Making a mockery of patients, not keeping confidentiality and breaking the contract that says a GP will see all who are ill or perceive themselves to be ill are some of the concerns GPs share about tackling inappropriate consultations.
‘There is a cohort of GPs who think we should be anything and everything for our patients,’ says Dr Brown, who is also a member of the BMA GPs committee and chair of East Sussex LMC.
‘I have some sympathy with that view, but if we say no to the things we don’t need to do, it means we are more likely to be there and not be burnt out for the people who do need us,’ he adds.
Educating the public on this is not straightforward; there is the risk of the wrong people getting the wrong message.
The (often) younger generation, who have a tendency to over-consult, will only hear ‘go and see your GP if you are worried’ even when they only have a cold. And the (often) older generation, who tend to under-consult, will not want to bother their family doctor.
Toni Hazell, a salaried GP in north London, describes an episode she remembers from her experience in an emergency department: ‘We had someone come in by ambulance with a trivial cut finger while an hour later an old woman who was having a heart attack struggled in on the bus.’
Hospital colleagues can contribute to the problem, says Dr Hazell, but she has a way to deal with it: ‘I always bounce it back. It is inappropriate for us to be asked to chase up the results of a test requested in secondary care.
'So when I get a discharge summary saying “GP to kindly chase cultures”, I email the consultant and say we haven’t got the resources to do that — 100 per cent of the time I get an apologetic email back.’
Dr Hazell’s practice, in a deprived area of Tottenham, has introduced telephone triage to counter the unsustainable demands.
She describes how it works: ‘When I get in in the morning, I have almost no patients booked and I have a list of telephone calls.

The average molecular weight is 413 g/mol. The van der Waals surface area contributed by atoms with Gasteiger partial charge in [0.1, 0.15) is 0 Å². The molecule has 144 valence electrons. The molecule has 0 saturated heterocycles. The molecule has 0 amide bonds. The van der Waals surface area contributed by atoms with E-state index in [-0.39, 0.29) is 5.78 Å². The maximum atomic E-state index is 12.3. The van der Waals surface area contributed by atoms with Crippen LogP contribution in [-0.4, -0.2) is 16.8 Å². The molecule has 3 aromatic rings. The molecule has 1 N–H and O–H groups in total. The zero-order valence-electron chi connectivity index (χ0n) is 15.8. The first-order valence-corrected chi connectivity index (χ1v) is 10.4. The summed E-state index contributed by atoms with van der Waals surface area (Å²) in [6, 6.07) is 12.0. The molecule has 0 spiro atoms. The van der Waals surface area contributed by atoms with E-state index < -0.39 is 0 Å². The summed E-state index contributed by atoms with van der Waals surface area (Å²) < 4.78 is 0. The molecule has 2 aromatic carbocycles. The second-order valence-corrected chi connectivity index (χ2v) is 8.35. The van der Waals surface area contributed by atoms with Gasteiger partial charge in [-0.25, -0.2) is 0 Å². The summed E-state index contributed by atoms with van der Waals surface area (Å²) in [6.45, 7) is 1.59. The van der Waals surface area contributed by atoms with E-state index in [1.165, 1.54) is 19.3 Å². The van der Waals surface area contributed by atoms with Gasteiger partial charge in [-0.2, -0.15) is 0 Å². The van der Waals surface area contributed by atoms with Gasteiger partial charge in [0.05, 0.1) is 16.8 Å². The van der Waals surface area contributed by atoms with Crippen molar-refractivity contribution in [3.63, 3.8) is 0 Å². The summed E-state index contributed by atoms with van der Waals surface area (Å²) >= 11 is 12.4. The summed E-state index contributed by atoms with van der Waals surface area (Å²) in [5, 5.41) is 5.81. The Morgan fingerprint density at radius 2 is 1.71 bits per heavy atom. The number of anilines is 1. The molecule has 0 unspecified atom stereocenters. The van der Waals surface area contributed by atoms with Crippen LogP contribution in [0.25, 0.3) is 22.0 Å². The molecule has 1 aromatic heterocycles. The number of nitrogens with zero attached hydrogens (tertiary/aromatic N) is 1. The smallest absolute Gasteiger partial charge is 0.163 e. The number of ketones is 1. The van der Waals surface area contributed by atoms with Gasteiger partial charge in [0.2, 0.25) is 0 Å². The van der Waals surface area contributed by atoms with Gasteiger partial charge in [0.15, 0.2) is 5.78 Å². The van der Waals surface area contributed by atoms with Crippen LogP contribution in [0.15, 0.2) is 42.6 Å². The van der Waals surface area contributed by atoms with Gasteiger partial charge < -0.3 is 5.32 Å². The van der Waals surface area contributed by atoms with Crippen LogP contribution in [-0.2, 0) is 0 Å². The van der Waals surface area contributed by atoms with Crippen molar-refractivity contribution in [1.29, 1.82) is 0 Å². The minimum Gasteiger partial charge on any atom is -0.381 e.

'The only things we book in advance are things like coil and implant fittings, postnatal appointments and exceptions such as deaf patients who can’t phone.
‘Patients speak to a receptionist, who asks what the problem is. Most are happy to give a bit of an idea. Less than 5 per cent will just say personal. Either we phone back or they get put straight through.’
'Social matters are diverted to the correct agencies or tests are ordered so the patient can have an appointment when the results are in.
'People with toothache are sent to the dentist.'
Dr Hazell says the system has hugely improved their access and is beginning to go down better with the patients.
‘It’s really nice when someone rings up and it is clear they need to be seen, and you say, "How about 11 o’clock?" Then there is a stunned silence and they go, “What, today?”’
It also stops people booking an appointment on the first day of their child’s illness ‘just in case’ they don’t get better in a few days.
When patients know they can get a same-day appointment, they are more prepared to wait and see.
In East Sussex, where they are three whole-time equivalent GPs for a growing practice of 6,800 patients, Dr Brown has worked with his CCG (clinical commissioning group) to take on a common sick note (or, as they are now called, fit note) issue: ‘If a woman has had a hysterectomy and is expected to be off for six weeks, historically the hospital would have given them two weeks and said "go and see your GP", which is nonsense because if she is going to need six weeks, give her a fit note for six weeks.